6 Geminorum

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6 Geminorum
Gemini constellation map.svg
Red circle.svg
Location of 6 Geminorum (circled)
Observation data
Epoch J2000      Equinox J2000
Constellation Gemini
Right ascension  06h 12m 19.09889s[1]
Declination +22° 54′ 30.6580″[1]
Apparent magnitude (V) 5.74 - 8.10[2]
Spectral type M1-2 Ia-Iab[3]
U−B color index +1.93[4]
B−V color index +1.63[4]
Variable type LC[2]
Radial velocity (Rv)+27.16±0.42[5] km/s
Proper motion (μ) RA: +0.090[1] mas/yr
Dec.: −2.426[1] mas/yr
Parallax (π)0.7071 ± 0.2376[1] mas
Distanceapprox. 5,000 ly
(approx. 1,400 pc)
Absolute magnitude (MV)-6.32[6]
Mass~20[7] M
Radius670[6] R
Luminosity86,000[8] L
Surface gravity (log g)0.0[6] cgs
Temperature3,789[9] K
Other designations
6 Gem, BU Gem, BD+22°1220, GC 7896, HD 42543, HIP 29450, HR 2197, SAO 78098, TYC 1877-1719-1, 2MASS J06121911+2254305[10]
Database references

6 Geminorum is a variable star in the zodiac constellation of Gemini, located roughly 5,000 light years away from the Sun.[1] It has the variable star designation BU Geminorum; 6 Geminorum is the Flamsteed designation. At its brightest this reddish hued star is barely visible to the naked eye but is readily visible with binoculars, found southwest of M 35, below WY Geminorum. It is moving further from the Earth with a heliocentric radial velocity of +27 km/s.[5] The star is a member of the Gemini OB1 association.[11]

This is an evolved red supergiant with a stellar classification of M1-2 Ia-Iab.[3] It is a semiregular variable star, ranging from visual magnitude +5.7 down to +7.5 over a period of 325 days. It has been given the sub-classification of Lc, which means "Irregular variable supergiants of late spectral types having amplitudes of about 1 mag. in V.O".[12] The star has expanded to 670[6] times the Sun's radius and is radiating 86,000[8] times the luminosity of the Sun from its swollen photosphere at an effective temperature of 3,789 K.[9]


  1. ^ a b c d e f Brown, A. G. A.; et al. (Gaia collaboration) (August 2018). "Gaia Data Release 2: Summary of the contents and survey properties". Astronomy & Astrophysics. 616. A1. arXiv:1804.09365. Bibcode:2018A&A...616A...1G. doi:10.1051/0004-6361/201833051. Gaia DR2 record for this source at VizieR.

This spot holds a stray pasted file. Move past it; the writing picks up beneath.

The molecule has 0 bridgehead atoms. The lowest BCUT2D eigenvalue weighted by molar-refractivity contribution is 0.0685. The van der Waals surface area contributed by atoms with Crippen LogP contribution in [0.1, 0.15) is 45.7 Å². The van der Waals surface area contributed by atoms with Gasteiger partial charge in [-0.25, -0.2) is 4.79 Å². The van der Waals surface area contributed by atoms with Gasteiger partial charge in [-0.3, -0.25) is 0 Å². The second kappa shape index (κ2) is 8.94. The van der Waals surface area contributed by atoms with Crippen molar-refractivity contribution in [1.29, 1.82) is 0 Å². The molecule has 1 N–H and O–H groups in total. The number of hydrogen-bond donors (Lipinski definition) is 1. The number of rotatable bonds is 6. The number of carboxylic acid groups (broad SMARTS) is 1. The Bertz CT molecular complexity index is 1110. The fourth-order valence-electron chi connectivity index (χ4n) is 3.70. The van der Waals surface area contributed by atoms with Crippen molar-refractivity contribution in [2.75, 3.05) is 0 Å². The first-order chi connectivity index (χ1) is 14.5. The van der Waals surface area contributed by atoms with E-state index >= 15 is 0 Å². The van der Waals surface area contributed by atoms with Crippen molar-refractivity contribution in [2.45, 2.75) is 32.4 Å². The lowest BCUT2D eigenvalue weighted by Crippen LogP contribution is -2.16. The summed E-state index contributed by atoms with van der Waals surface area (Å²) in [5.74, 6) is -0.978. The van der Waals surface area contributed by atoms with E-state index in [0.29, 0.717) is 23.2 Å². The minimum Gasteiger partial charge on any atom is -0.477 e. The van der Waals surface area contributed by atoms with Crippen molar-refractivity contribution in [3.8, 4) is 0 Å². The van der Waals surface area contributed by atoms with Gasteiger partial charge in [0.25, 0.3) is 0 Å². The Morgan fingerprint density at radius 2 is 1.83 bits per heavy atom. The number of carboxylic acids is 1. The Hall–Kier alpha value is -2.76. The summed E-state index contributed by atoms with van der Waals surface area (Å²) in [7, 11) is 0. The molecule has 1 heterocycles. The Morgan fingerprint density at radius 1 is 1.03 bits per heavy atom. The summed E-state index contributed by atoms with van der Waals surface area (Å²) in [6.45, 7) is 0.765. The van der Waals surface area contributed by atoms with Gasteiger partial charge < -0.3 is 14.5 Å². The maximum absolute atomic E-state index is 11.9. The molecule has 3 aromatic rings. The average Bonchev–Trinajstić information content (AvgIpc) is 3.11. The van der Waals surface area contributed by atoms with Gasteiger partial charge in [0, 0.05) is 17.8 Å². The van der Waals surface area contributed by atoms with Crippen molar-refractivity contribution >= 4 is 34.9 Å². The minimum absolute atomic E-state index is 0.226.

2. ^ a b Samus, N. N.; Durlevich, O. V.; et al. (2009). "VizieR Online Data Catalog: General Catalogue of Variable Stars (Samus+ 2007-2013)". VizieR On-line Data Catalog: B/gcvs. Originally published in: 2009yCat....102025S. 1. Bibcode:2009yCat....102025S.
  3. ^ a b Keenan, Philip C.; McNeil, Raymond C. (1989), "The Perkins catalog of revised MK types for the cooler stars", Astrophysical Journal Supplement Series, 71: 245, Bibcode:1989ApJS...71..245K, doi:10.1086/191373.
  4. ^ a b Mermilliod, J.-C. (1986). "Compilation of Eggen's UBV data, transformed to UBV (unpublished)". Catalogue of Eggen's UBV data. Bibcode:1986EgUBV........0M.
  5. ^ a b Famaey, B.; et al. (January 2005), "Local kinematics of K and M giants from CORAVEL/Hipparcos/Tycho-2 data. Revisiting the concept of superclusters", Astronomy and Astrophysics, 430 (1): 165–186, arXiv:astro-ph/0409579, Bibcode:2005A&A...430..165F, doi:10.1051/0004-6361:20041272.
  6. ^ a b c d Levesque, Emily M. (2005). "The Effective Temperature Scale of Galactic Red Supergiants: Cool, but Not As Cool As We Thought". The Astrophysical Journal. 628 (2): 973–985. arXiv:astro-ph/0504337. Bibcode:2005ApJ...628..973L. doi:10.1086/430901.
  7. ^ "6 GEM". 2012. Retrieved 15 December 2016.
  8. ^ a b Mauron, N; Josselin, E (2011). "The mass-loss rates of red supergiants and the de Jager prescription". Astronomy and Astrophysics. 526: A156. arXiv:1010.5369. Bibcode:2011A&A...526A.156M. doi:10.1051/0004-6361/201013993.
  9. ^ a b Mármol-Queraltó, E; Cardiel, N; Cenarro, A. J; Vazdekis, A; Gorgas, J; Pedraz, S; Peletier, R. F; Sánchez-Blázquez, P (2008). "A new stellar library in the region of the CO index at 2.3 μm. New index definition and empirical fitting functions" (PDF). Astronomy and Astrophysics. 489 (2): 885–909. arXiv:0806.0581. Bibcode:2008A&A...489..885M. doi:10.1051/0004-6361:200810044.
  10. ^ "6 Gem". SIMBAD. Centre de données astronomiques de Strasbourg. Retrieved 2019-04-24.
  11. ^ Laur, Jaan; et al. (February 2017), "Variability survey of brightest stars in selected OB associations", Astronomy & Astrophysics, 598: 27, arXiv:1611.02452, Bibcode:2017A&A...598A.108L, doi:10.1051/0004-6361/201629395, A108.
  12. ^ Variable Star Type Designations in VSX- Retrieved 2016-11-06